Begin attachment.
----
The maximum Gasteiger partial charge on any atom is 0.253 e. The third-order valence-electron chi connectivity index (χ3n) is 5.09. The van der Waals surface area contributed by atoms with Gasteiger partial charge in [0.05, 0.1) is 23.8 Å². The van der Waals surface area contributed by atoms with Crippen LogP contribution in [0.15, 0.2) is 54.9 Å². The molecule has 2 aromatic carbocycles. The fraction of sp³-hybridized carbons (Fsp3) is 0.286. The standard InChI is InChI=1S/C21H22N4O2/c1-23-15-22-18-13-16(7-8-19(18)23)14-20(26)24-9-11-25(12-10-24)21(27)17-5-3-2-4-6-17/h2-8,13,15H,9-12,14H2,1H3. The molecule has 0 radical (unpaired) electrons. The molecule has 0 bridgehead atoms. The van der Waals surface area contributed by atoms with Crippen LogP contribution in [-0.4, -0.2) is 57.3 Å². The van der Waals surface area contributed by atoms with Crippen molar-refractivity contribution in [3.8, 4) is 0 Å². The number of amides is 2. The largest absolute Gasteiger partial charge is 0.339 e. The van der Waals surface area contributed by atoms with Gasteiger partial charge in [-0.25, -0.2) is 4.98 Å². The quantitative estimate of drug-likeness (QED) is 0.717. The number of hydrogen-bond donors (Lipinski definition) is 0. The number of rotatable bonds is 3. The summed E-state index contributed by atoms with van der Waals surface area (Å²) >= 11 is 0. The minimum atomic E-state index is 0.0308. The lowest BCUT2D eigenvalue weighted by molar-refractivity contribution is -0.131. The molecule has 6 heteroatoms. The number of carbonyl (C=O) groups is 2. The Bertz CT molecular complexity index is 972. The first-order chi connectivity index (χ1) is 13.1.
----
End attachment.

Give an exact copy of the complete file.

The maximum Gasteiger partial charge on any atom is 0.253 e. The third-order valence-electron chi connectivity index (χ3n) is 5.09. The van der Waals surface area contributed by atoms with Gasteiger partial charge in [0.05, 0.1) is 23.8 Å². The van der Waals surface area contributed by atoms with Crippen LogP contribution in [0.15, 0.2) is 54.9 Å². The molecule has 2 aromatic carbocycles. The fraction of sp³-hybridized carbons (Fsp3) is 0.286. The standard InChI is InChI=1S/C21H22N4O2/c1-23-15-22-18-13-16(7-8-19(18)23)14-20(26)24-9-11-25(12-10-24)21(27)17-5-3-2-4-6-17/h2-8,13,15H,9-12,14H2,1H3. The molecule has 0 radical (unpaired) electrons. The molecule has 0 bridgehead atoms. The van der Waals surface area contributed by atoms with Crippen LogP contribution in [-0.4, -0.2) is 57.3 Å². The van der Waals surface area contributed by atoms with Crippen molar-refractivity contribution in [3.8, 4) is 0 Å². The number of amides is 2. The largest absolute Gasteiger partial charge is 0.339 e. The van der Waals surface area contributed by atoms with Gasteiger partial charge in [-0.25, -0.2) is 4.98 Å². The quantitative estimate of drug-likeness (QED) is 0.717. The number of hydrogen-bond donors (Lipinski definition) is 0. The number of rotatable bonds is 3. The summed E-state index contributed by atoms with van der Waals surface area (Å²) >= 11 is 0. The minimum atomic E-state index is 0.0308. The lowest BCUT2D eigenvalue weighted by molar-refractivity contribution is -0.131. The molecule has 6 heteroatoms. The number of carbonyl (C=O) groups is 2. The Bertz CT molecular complexity index is 972. The first-order chi connectivity index (χ1) is 13.1.